Botox For The Prevention Of Chronic Migraine In Adults
Published: 24 November 2016
Chronic migraines are extremely disabling and can significantly affect quality of life. They affect 1.6% of adults and are defined as headaches occurring on more than 15 days a month. Currently there is no cure for chronic migraine and the condition could be managed by life style changes, avoiding triggers and medications. Preventative medications over long periods of time can cause side effects in many patients. A neurologist referral might often be necessary to diagnose chronic migraine and exclude potential sinister pathologies.
NICE has recommended Botox type A for prophylaxis of adult patients suffering with chronic migraine:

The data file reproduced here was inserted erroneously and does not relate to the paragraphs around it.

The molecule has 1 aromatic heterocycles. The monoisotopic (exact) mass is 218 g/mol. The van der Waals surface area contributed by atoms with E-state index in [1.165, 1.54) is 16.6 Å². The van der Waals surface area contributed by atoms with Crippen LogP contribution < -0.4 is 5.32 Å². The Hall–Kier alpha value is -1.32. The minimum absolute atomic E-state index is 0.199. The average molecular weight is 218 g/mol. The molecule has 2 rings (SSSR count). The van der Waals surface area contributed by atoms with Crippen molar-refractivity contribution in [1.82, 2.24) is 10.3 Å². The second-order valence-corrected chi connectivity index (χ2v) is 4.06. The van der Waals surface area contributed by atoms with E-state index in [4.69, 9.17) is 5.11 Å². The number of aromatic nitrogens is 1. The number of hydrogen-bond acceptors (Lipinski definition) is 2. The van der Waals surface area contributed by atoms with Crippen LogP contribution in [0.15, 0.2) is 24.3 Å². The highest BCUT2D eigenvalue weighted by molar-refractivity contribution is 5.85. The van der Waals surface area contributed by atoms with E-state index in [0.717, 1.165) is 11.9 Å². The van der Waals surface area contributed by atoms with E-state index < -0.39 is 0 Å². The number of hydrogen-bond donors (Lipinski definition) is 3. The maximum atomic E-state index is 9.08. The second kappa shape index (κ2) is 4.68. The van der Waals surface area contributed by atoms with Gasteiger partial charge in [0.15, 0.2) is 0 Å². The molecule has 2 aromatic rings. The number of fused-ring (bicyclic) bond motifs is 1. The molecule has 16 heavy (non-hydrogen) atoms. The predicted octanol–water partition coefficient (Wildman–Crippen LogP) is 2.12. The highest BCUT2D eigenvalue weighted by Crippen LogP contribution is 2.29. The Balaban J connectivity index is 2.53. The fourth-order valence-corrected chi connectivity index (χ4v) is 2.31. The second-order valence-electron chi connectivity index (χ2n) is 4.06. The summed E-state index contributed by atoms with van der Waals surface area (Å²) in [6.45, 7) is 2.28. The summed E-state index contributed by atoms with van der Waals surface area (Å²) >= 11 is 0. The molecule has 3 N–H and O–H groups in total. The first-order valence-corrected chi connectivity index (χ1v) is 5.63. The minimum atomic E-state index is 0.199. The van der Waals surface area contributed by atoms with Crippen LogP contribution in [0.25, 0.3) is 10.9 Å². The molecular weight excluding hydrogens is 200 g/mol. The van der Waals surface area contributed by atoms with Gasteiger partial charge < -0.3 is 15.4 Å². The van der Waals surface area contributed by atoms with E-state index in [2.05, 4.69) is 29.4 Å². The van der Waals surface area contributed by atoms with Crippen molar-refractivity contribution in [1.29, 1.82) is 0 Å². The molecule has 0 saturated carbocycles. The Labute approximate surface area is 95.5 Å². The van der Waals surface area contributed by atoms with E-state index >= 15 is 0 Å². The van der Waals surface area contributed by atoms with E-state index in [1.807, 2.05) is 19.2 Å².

• whose headaches have not responded to taking at least 3 prior migraine preventative medications
• whose condition has been appropriately managed for medication overuse
Botox is thought to work by changing pain neurotransmitter release and impulse transmission in small nerves. It is administered in the outpatient clinic and patients need several injections into the muscles using tiny needles. NICE recommends that the injection is repeated every 12 weeks for suitable patients.
Two randomised control trials involving 1384 patients showed that at 6 months, after two cycles of treatment, patients had on average 8 less days of headaches every month. After 12 months 70% of those treated had <50% the number of headaches that they had originally. Common side effects reported are neck pain (7%), muscle weakness (5%) and drooping of eye lid (3%).
Botox Injections are offered by Dr Prabhu Gandhimani, Consultant and Pain Specialist, Appointments can be made on: 0208 949 9020